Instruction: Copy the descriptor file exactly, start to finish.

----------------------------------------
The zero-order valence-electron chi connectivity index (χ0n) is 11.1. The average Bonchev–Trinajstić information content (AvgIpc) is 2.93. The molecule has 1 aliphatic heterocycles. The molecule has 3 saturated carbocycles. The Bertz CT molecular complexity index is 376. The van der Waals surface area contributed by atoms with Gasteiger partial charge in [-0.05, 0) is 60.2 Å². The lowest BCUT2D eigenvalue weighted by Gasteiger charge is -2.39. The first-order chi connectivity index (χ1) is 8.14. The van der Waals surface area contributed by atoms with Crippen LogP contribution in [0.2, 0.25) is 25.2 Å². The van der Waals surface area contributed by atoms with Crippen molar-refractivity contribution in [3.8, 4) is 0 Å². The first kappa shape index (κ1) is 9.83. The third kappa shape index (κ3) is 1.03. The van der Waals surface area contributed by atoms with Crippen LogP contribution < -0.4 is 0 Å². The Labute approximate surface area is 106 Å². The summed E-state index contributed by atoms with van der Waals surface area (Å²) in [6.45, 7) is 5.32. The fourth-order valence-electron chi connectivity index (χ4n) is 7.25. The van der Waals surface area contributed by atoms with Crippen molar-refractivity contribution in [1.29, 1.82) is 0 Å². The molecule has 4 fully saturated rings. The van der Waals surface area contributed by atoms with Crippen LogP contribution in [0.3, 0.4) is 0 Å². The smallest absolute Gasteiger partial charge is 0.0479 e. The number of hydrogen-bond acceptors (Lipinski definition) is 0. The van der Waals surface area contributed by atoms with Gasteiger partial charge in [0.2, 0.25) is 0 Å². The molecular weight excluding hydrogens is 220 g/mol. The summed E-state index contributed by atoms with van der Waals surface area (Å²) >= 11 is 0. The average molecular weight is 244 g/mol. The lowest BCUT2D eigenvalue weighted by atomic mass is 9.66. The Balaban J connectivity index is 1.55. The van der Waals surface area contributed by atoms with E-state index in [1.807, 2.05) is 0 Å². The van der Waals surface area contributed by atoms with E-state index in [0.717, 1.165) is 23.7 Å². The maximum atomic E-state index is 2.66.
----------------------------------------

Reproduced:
The zero-order valence-electron chi connectivity index (χ0n) is 11.1. The average Bonchev–Trinajstić information content (AvgIpc) is 2.93. The molecule has 1 aliphatic heterocycles. The molecule has 3 saturated carbocycles. The Bertz CT molecular complexity index is 376. The van der Waals surface area contributed by atoms with Gasteiger partial charge in [-0.05, 0) is 60.2 Å². The lowest BCUT2D eigenvalue weighted by Gasteiger charge is -2.39. The first-order chi connectivity index (χ1) is 8.14. The van der Waals surface area contributed by atoms with Crippen LogP contribution in [0.2, 0.25) is 25.2 Å². The van der Waals surface area contributed by atoms with Crippen molar-refractivity contribution in [3.8, 4) is 0 Å². The first kappa shape index (κ1) is 9.83. The third kappa shape index (κ3) is 1.03. The van der Waals surface area contributed by atoms with Crippen LogP contribution < -0.4 is 0 Å². The Labute approximate surface area is 106 Å². The summed E-state index contributed by atoms with van der Waals surface area (Å²) in [6.45, 7) is 5.32. The fourth-order valence-electron chi connectivity index (χ4n) is 7.25. The van der Waals surface area contributed by atoms with Crippen molar-refractivity contribution in [1.29, 1.82) is 0 Å². The molecule has 4 fully saturated rings. The van der Waals surface area contributed by atoms with Crippen LogP contribution in [0.3, 0.4) is 0 Å². The smallest absolute Gasteiger partial charge is 0.0479 e. The number of hydrogen-bond acceptors (Lipinski definition) is 0. The van der Waals surface area contributed by atoms with Gasteiger partial charge in [0.2, 0.25) is 0 Å². The molecular weight excluding hydrogens is 220 g/mol. The summed E-state index contributed by atoms with van der Waals surface area (Å²) >= 11 is 0. The average molecular weight is 244 g/mol. The lowest BCUT2D eigenvalue weighted by atomic mass is 9.66. The Balaban J connectivity index is 1.55. The van der Waals surface area contributed by atoms with E-state index in [1.807, 2.05) is 0 Å². The van der Waals surface area contributed by atoms with E-state index in [0.717, 1.165) is 23.7 Å². The maximum atomic E-state index is 2.66.